January 2009

Good afternoon!

One of the unintended consequences of a 24-7 blackberry/twitter world is that our attentions are seldom focused. During the inaugural, I met a pro athlete who told me that several thousand people were following his every (and I mean every) move through a new technology: twitter (My question, who cares? But obviously I am wrong...many do). Like me, you likely flit from activity to activity, crisis to crisis...overwhelmed and even 'high' on movement and stimulus trying to take in all that is available. For many of us, the elusive goal of simply trying to get on top of our lives seems unachievable. We are spending more and more time with our ipods, iphones, computers, and other slick devices and less and less time with people or pondering. Yes, pondering; observing, being struck by the awe and pain of life and the simple things around us.

One of my dear friends and mentors, John Whitehead, former Chairman of Goldman Sachs, did something incredible when he was running the firm. John would take off the month of August each year and was 'unreachable'. Is that insane or what? But just possibly, the greatest of the man’s virtues lies in this discipline of breaking the insane rhythms of busyness.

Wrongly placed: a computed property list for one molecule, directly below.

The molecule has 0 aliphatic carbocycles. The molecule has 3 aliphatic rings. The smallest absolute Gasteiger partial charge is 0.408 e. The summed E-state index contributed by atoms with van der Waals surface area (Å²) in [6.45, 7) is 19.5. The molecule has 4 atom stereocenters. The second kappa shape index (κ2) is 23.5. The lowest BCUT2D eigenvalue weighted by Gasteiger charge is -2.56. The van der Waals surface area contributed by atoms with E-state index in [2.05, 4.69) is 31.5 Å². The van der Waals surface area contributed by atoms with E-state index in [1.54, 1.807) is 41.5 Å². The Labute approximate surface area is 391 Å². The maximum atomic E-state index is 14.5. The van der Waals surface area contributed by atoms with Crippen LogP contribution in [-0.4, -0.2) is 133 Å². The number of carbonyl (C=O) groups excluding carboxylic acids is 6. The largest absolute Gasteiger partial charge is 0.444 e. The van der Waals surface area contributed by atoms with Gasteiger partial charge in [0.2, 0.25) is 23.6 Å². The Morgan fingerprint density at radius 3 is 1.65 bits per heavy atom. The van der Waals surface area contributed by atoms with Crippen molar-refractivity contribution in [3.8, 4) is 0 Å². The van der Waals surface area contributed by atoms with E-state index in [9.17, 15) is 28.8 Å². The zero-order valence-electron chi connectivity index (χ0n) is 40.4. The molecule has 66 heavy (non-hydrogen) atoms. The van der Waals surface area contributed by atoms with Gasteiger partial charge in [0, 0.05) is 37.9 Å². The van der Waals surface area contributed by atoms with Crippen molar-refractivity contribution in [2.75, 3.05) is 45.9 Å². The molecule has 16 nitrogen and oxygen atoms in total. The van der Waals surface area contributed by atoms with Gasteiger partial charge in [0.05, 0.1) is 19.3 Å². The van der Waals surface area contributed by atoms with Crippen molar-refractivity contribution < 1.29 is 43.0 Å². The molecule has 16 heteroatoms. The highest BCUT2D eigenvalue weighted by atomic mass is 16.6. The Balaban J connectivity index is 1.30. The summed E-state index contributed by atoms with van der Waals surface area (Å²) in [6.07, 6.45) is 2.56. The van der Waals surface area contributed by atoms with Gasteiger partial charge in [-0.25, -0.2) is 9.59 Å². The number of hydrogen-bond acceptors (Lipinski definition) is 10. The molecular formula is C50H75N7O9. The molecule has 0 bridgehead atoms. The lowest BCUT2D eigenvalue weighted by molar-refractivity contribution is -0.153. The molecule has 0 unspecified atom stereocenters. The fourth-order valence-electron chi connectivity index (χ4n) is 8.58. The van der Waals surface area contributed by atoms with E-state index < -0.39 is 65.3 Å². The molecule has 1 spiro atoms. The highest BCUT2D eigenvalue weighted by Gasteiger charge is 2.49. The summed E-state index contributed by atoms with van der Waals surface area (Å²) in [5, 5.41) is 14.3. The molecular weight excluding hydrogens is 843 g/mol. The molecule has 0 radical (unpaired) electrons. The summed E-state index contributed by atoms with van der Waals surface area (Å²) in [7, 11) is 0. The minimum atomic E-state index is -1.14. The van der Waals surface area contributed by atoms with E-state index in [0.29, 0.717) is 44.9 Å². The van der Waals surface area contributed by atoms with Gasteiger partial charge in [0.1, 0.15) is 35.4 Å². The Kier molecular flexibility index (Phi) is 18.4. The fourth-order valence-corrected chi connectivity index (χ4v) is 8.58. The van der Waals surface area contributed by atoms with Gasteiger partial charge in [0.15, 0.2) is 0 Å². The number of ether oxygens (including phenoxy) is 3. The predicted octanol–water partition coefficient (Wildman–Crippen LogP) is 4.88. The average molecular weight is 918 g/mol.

17th century French thinker Blaise Pascal observed, “Nothing is so intolerable to man as being fully at rest, without a passion, without business, without entertainment, without care.” Even back then he spoke of 'diversions' or activities simply intended to take up our time, preventing us from thinking, observing, listening, or feeling. And that was in the 17th century (Wouldn't you love to see a debate between Blaise Pascal and Steve Jobs of Apple...but then all is possible -'yes, we can!'- given the new technologies).